For such a popular type of rose, it seems to me that since the introduction of the Explorer and Pavement rugosas 20 - 30 years ago progress has been slow to introduce new cultivars. Yes, we have had a few good cultivars introduced; for example, ‘Basye’s Purple’, 'Mrs. Doreen Pike’and ‘Kaitlyn Ainsley’. (I didn’t include the wonderful ‘Rugelda’, since it is a stretch to call it a rugosa hybrid). I should mention that I will probably introduce 3 - 4 rugosa hybrids within the next couple of years. But since we have been breeding rugosas for more than 100 years, we should be doing much better. Especially introducing new colours in rugosa hybrids. Any ideas what the problem is?
Rugosas aren’t really gratifying work for warm climate people, where the majority of hybridizers I’m assuming are working.
And Rugosas are a bit of a downer in the color department… “Gee, I wonder what color I’m going to get… hum… pink, lavender pink, mauve…purplish pink… pinkish lavender… oh wait, a white one!” There’s only 4 yellow cultivars of Rugosa, and all nearly sterile or sterile.
Only people whom are doing the majority of the rugosa work are folks in the colder climates. And those who are working with rugosa in warmer climates are doing it mostly on the sideline for novelty… like Ralph Moore and others.
I’m working with Joan’s rugosa # 3, and I find it REALLY hard to set hips with tetraploid pollen, even with kordesii and 77-361 pollens, which are themselves have some rugosa genes.
And even then, I’m not working with this as intesely as I would be if I were in Joan’s climate…
(Joan, nothing set for me… One hip was forming pretty well, but it eventually aborted. Pollen was from from my own hybrid, Queen Elizabeth x 77-361.)
There are the very recent Kordes Road Runners: Pink RR 01, Romantic RR 03, Smart RR 02 and White RR 01.
Common characteristics are rather low growing with semi double flowers.
Kordes is regularly sending out Rugosa hybrids too such as:
Roselina 98: (The Fairy
When I asked for ideas about the lack of progress breeding rugosa roses, it was a rhetorical question to some degree. I know very well what some of the problems are and I’ll outline a few of them.
The lack of focus on a rugosa rose breeding programs. I am not aware of any major ones currently in existence. It goes without saying, that if one’s energies are concentrated on a particular breeding program, there will eventually be positive results. We saw the results when Dr. Svejda did a comprehesive study on the hardiness on rugosa cultivars and determined that ‘Schneezwerg’ was the best cultivar to work with.
Yes, when working with rugosas there are limitations regarding flower colour. However, let’s not forget about other characteristics of the shrub. Perhaps the most valuable is dwarfness for modern landscapes and for planting large greenscapes. But to accomplish this requires
knowledge to develop a breeding line or the availability of germplasm to do so. One example is Percy Wright’s development of ‘Little Betty’. He crossed ‘Hansa’ with ‘Betty Bland’ and in turn crossed this hybrid with Rosa arkansana. Robert Erskine then crossed ‘Hansa’ with ‘Little Betty’ to develop ‘Waskasoo’ which is a relatively dwarf (60 cm.) rugosa. Since 'Waskasoo is almost unavailable, it hasn’t been used to any extent in breeding programs. But I think it has a lot of potential to develop dwarf rugosas.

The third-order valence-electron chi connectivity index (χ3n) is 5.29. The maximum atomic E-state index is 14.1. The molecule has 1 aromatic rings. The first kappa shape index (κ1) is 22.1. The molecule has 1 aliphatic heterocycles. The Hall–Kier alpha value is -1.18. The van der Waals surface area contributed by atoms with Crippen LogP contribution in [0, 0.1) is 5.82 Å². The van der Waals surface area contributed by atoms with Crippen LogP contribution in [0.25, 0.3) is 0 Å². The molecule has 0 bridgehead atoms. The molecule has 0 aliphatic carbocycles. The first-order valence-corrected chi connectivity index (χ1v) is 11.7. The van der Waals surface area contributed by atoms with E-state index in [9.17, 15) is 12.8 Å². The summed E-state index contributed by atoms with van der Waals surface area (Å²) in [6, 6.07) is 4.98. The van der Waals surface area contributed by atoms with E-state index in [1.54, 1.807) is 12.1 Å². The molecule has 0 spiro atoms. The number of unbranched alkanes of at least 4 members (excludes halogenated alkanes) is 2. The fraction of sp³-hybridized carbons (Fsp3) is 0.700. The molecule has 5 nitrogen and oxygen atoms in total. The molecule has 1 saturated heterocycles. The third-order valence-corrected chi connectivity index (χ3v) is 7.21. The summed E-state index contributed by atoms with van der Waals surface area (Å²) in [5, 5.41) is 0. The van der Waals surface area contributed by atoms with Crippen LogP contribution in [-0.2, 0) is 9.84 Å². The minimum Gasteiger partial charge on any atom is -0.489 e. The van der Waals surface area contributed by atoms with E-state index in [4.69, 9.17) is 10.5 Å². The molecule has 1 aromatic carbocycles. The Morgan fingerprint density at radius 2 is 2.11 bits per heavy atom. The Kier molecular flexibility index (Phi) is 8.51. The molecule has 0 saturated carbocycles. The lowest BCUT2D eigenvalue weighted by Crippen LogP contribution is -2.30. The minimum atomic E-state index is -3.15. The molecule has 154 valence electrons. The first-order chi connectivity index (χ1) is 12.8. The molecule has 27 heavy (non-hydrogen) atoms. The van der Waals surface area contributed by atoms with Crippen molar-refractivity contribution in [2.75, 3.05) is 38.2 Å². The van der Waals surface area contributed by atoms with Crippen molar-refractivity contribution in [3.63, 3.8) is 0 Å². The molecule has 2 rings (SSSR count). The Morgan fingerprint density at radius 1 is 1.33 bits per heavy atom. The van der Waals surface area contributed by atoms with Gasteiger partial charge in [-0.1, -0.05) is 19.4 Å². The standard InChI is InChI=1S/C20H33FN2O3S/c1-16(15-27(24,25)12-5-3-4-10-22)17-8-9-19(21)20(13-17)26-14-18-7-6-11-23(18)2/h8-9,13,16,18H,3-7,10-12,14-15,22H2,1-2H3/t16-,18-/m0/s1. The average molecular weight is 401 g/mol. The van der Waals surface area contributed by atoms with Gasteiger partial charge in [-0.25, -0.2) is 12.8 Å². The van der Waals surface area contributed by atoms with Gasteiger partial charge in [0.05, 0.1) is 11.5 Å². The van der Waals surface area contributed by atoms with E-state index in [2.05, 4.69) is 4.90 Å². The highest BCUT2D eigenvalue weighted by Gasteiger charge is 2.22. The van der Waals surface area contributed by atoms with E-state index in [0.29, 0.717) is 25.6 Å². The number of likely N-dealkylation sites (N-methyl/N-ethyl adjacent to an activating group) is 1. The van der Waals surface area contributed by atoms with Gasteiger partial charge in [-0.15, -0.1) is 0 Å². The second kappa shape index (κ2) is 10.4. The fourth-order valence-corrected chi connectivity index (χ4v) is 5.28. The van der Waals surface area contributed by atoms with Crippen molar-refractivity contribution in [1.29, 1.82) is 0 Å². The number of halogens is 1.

There has been very little work developing tetraploid rugosas. And when I say tetraploid rugosas, my definition is that it must have 1/2 rugosa in the parentage. Once this has been accomplished, in theory it then should be easier to develop new types of roses having Rosa rugosa as the genetic base. At this point, perhaps the easiest way is to work with Rosa rugosa/acicularis hybrids that are tetraploids.
There has been relatively little work crossing Rosa rugosa with other species. If more work is done in this respect, then we should see some very interesting rugosa hybrids that can be used for further breeding. For example, Rosa rugosa/nitida hybrids like ‘Aylsham’ and ‘Corylus’ have attractive, shiny green foliage. Very little work has been done “backcrosing” them to rugosa cultivars, which could produce some interersting results. In fact, I think the only person to do it was Percy Wright with his ‘Aylsham’ and, of course, that was many years ago.
So these are a few ideas why I think there has been a lack of progress breeding rugosa roses. I trust that more breeders will take up the challenge to work with this type of rose.
the problem is that almost all rugosas are either diploid or tetraploid (even numbered). Most of the other exotic colored cultivars are odd numbered genetically and you do not get chromasone match up. the results are generally; no seed produced, seeds that do not geminate, seeds where there is “Too much information” and the resulting plants simply ‘throw back’ to a rudimentary rugosa type, or you get a sterile offspring. In the odd occurance that you do get a fertile hybrid from a rugosaXout-of-species cross, this plant should definatley be saved for future breeding purposes even if it is not an otherwise desireable plant.
I would suspect the main reason for the little enthusiam in rugosa breeding program from the major breeders is a lack of a large enough market or financial incentive to payback such an undertaking.
If you look at the population of the US, clearly zone 5 and 6 hardiness covers most of the major population areas. Even in Canada despite its reputation for cold, most people live in zones 4, 5 and 6, and several of the large canadian nurseries are around the great lake region and probably in zone 5-6.